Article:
Who owns your domain?

Blood group, mother’s maiden name, name of first pet…when you register a domain a lot of information is required and in this age of entering email addresses left, right and centre it’s easy to become blase about the significance of the information we supply. After all, any mistakes and confusions can be sorted out, right?

It ain’t necessarily so, for example when registering a .uk domain name. If any of the information is less than 100% accurate it may be possible for someone with their eye on your domain to re-register it for themselves.

It works like this: anyone can report a domain that is incorrectly registered. Nominet (the central controlling registry for .uk domains) then notifies the contact it has, ie the email address in the registration information. If that address is no longer used or monitored or the email got caught in filters or the mailbox was full etc then you won’t see the warnings.

In an ironic twist, many ISPs – to avoid the problems – put themselves as the registrant, but what if you change ISP and forget to update this tiny little detail? No email means no contact. The domain will then be removed after a few weeks. If you discover this in time the domain may be recovered, but if not the reporter of the domain, or indeed anyone, can then buy your working domain, taking it from under your nose – legally. All your search ratings, brand investment and PR is lost and worse, the new owner may well use the domain to sell pseudo pharmacy, sex, get rich quick schemes etc even sending them to your competitor, further detroying your brand. Nightmare scenario.

This domain pinching is exactly what has happened to two clients of ours recently. It’s common for organisations to become our clients long after their online services are up and running, and/or they may ask us to look after just one area of their online portfolio. Unless we take over responsibility for all their domains or they ask us to audit their entire online outfit (which we are very happy to do) mistakes in areas which companies look after for themselves can lie undiscovered until they start to cause problems. Here are two examples of why it is absolutely vital to ensure domain registration information is entered correctly at the outset and kept up to date, or hand this over to a company which knows what it’s doing.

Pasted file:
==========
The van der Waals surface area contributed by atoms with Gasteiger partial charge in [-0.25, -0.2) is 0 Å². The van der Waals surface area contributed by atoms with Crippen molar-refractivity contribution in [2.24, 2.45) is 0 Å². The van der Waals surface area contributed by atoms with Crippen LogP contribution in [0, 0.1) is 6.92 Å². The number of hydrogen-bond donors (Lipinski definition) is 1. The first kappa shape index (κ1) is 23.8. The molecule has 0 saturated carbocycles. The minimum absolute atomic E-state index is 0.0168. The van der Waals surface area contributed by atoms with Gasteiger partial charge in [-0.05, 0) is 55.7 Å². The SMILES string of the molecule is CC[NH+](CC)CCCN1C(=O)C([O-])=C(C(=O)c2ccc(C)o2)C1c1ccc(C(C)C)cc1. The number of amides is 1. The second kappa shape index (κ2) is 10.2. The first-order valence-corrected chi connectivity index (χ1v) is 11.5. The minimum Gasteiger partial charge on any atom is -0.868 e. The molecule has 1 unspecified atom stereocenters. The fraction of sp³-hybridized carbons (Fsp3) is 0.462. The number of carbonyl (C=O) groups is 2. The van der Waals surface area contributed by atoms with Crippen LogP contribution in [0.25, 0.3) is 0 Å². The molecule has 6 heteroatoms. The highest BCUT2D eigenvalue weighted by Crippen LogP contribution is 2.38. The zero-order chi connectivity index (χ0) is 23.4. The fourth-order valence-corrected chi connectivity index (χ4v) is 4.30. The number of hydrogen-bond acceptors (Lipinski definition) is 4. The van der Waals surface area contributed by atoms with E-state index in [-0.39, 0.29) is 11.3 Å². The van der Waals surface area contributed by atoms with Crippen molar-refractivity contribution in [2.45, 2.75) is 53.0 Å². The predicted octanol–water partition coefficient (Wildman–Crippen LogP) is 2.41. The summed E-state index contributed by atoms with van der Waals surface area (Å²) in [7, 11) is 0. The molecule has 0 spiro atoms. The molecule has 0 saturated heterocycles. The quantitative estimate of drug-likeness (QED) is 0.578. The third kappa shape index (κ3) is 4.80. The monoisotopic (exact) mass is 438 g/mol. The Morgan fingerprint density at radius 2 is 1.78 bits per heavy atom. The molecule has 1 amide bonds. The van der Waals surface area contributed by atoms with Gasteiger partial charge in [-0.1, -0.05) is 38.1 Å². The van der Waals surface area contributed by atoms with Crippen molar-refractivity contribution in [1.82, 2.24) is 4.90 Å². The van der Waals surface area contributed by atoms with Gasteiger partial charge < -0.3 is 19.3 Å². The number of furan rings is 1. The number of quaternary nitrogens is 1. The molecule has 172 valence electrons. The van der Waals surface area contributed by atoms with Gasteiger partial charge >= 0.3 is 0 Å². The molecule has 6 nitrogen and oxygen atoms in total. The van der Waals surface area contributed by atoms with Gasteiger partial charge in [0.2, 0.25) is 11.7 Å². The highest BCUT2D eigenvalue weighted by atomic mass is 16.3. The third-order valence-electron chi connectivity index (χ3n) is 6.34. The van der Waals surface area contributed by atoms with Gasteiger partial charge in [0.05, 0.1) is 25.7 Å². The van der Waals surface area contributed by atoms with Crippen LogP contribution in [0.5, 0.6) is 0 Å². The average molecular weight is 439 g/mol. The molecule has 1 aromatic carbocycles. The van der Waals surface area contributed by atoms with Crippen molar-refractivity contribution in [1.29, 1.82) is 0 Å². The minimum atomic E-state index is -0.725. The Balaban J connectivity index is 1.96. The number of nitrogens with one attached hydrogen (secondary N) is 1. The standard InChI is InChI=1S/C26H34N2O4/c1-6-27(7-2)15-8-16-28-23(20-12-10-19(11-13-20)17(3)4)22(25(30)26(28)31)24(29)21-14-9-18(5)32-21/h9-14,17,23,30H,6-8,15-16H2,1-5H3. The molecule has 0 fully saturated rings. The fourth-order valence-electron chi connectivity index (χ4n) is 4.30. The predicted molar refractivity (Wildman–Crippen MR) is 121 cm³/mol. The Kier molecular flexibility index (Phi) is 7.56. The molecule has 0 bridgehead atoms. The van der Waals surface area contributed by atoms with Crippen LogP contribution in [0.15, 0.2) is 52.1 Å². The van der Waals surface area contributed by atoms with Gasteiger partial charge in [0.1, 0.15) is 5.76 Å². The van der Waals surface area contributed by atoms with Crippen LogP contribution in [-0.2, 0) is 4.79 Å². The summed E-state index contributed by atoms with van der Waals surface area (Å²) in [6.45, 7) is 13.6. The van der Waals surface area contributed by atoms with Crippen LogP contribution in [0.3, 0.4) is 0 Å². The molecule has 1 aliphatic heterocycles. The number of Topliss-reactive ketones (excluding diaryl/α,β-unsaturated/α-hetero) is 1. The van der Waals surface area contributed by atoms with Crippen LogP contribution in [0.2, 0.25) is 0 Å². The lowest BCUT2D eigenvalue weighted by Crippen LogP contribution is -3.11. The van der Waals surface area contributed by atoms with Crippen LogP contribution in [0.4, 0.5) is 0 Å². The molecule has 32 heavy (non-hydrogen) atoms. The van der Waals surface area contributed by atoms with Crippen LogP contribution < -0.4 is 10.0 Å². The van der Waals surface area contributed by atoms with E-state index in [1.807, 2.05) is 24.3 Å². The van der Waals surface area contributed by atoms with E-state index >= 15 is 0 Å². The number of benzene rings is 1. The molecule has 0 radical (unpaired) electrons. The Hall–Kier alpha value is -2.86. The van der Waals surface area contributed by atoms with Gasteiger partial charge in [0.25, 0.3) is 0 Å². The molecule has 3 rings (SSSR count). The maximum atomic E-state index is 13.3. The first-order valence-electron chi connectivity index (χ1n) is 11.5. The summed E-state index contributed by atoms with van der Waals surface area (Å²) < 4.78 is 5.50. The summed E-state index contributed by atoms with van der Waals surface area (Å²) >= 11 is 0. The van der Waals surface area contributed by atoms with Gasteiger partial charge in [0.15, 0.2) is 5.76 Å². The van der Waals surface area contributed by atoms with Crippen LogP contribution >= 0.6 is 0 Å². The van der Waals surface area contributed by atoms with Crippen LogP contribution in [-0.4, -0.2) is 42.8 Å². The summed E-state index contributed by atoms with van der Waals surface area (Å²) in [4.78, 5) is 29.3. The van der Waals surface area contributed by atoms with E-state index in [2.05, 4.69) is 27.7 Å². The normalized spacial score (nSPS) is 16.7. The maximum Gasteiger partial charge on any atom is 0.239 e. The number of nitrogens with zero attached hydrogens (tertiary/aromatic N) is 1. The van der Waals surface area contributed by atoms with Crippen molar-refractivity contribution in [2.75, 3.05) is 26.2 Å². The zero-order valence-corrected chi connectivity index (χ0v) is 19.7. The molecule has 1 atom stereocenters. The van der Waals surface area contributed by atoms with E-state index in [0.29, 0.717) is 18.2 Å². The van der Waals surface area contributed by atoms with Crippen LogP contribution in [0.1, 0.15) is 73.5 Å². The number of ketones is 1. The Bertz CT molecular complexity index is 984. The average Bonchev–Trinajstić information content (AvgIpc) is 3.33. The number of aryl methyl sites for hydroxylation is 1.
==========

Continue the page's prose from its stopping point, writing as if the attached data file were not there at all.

One client had registered a domain for which we hosted the email and website. Their mistake was in not specifying the nature of the organization correctly (charity, limited company etc). One day, their website suddenly disappeared and people complained of bounced messages.

They contacted us to ask what had happened as they worried it was our service; we quickly established what had happened and contacted and negotiated with Nominet on their behalf to attempt to recover the domain before it was formally struck off. Nick of time stuff and considerable worry for the clients, but this one was saved.

We also look after much of the online activity of an organisation with thousands of members, a tremendously busy website and a top-notch industry reputation. However, they have a few small domains that they hadn’t brought to our attention, not vital on a day-to-day basis but still important to them. All of a sudden visitors to that domain were presented with the home page for a retail company.

Our client contacted us straight away and it became apparent that the domain had been anonymuosly reported because the owner and organization information was inaccurately registered. The domain by then had already been legally sold on and it’s now in the hands of lawyers and the subject of a dispute process, potentially costing our client a great deal of money.

At least it wasn’t their main website – how would YOUR business cope if its main site was suddenly the preserve of a rival company or a completely random business and if it couldn’t be reclaimed for you?

If you’re concerned that your domains might be registered with errors in the information, or you’ve lost track of where you are with domains, get in touch with us at info@opensure.net and we can help. If your business rests on your domain name it’s too important to risk.

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